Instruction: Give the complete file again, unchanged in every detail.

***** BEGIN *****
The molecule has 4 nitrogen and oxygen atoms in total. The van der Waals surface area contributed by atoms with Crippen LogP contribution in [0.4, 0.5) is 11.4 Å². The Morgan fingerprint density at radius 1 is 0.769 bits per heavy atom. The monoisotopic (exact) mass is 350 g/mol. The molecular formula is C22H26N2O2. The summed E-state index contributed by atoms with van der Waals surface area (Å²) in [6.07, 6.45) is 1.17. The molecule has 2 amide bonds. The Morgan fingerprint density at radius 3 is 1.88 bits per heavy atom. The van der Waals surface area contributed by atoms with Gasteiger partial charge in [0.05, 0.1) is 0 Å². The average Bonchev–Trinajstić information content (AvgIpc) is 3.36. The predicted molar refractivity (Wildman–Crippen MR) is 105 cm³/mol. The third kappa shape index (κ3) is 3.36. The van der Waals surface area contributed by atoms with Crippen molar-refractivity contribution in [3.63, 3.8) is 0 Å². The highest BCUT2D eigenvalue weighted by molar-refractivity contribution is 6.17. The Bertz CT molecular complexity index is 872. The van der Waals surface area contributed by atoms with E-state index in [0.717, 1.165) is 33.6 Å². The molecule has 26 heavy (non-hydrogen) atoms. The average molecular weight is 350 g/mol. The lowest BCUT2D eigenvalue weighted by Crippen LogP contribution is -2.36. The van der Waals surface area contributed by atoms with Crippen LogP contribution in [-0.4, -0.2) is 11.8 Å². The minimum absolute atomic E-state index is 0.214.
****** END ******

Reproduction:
The molecule has 4 nitrogen and oxygen atoms in total. The van der Waals surface area contributed by atoms with Crippen LogP contribution in [0.4, 0.5) is 11.4 Å². The Morgan fingerprint density at radius 1 is 0.769 bits per heavy atom. The monoisotopic (exact) mass is 350 g/mol. The molecular formula is C22H26N2O2. The summed E-state index contributed by atoms with van der Waals surface area (Å²) in [6.07, 6.45) is 1.17. The molecule has 2 amide bonds. The Morgan fingerprint density at radius 3 is 1.88 bits per heavy atom. The van der Waals surface area contributed by atoms with Gasteiger partial charge in [0.05, 0.1) is 0 Å². The average Bonchev–Trinajstić information content (AvgIpc) is 3.36. The predicted molar refractivity (Wildman–Crippen MR) is 105 cm³/mol. The third kappa shape index (κ3) is 3.36. The van der Waals surface area contributed by atoms with Crippen molar-refractivity contribution in [3.63, 3.8) is 0 Å². The highest BCUT2D eigenvalue weighted by molar-refractivity contribution is 6.17. The Bertz CT molecular complexity index is 872. The van der Waals surface area contributed by atoms with E-state index in [0.717, 1.165) is 33.6 Å². The molecule has 26 heavy (non-hydrogen) atoms. The average molecular weight is 350 g/mol. The lowest BCUT2D eigenvalue weighted by Crippen LogP contribution is -2.36. The van der Waals surface area contributed by atoms with Crippen LogP contribution in [-0.4, -0.2) is 11.8 Å². The minimum absolute atomic E-state index is 0.214.